Respiratory complications are a leading cause of death acutely post-injury. This is due to paralysis of respiratory muscles, relative bronchoconstriction, excess secretions, ventilation/perfusion mismatch.
Atelectasis is the most common respiratory complication in patients with spinal cord injury and may lead to pneumonia, pleural effusion, and empyema.
Respiratory infections should be treated promptly with assisted coughing, physiotherapy, and antibiotics.
Pulmonary embolism, sleep apnea and respiratory failure are also potential complications that clinicians looking after patients with SCI, should be aware of.
All patients with a spinal cord injury above L1 will have some form of lung dysfunction. The higher the level of injury the more severe the lung dysfunction will be.
As vital capacity is directly related to respiratory muscle strength, the higher the spinal cord injury the greater the decrease in vital capacity. A downward trend in vital capacity should be fully investigated as may lead to respiratory insufficiency.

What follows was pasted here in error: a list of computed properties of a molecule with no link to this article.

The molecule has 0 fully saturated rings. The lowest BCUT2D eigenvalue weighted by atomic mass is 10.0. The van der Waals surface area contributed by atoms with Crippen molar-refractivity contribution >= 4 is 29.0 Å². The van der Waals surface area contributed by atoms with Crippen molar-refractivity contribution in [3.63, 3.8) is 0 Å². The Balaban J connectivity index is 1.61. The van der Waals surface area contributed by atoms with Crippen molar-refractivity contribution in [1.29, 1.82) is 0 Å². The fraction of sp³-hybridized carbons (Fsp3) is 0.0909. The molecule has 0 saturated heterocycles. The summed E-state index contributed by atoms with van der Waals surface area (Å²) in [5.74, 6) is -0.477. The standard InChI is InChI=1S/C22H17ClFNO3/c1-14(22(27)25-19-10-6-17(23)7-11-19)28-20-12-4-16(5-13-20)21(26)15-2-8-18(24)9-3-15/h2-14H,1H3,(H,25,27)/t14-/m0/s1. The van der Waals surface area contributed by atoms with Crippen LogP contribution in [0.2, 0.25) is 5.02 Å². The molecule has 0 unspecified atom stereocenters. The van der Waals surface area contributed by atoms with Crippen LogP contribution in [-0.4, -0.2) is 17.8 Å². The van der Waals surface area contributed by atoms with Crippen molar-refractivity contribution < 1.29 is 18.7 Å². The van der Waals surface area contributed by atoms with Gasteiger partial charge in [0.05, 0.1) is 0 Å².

Patients with tetraplegia with lesions at C5 and above have improved ventilation in supine position. Vital capacity is decreased in the sitting position due to increased effects of gravity on the abdominal contents, which leads to increased residual lung volume.
Patients with tetraplegia should be encouraged to perform daily routine inspiratory resistive training as this has been shown to improve strength and endurance of weak diaphragms and increase lung function.
- Atelectasis is the most common respiratory complication of spinal cord injury. It refers to a collapsed lung segment due to retained secretions/decreased ventilation.
- Bilevel Positive Airway Pressure (BiPAP)
- Bilevel Positive Airway Pressure delivers a preset inspiratory positive airway pressure (IPAP) followed by a preset expiratory positive airway pressure (EPAP).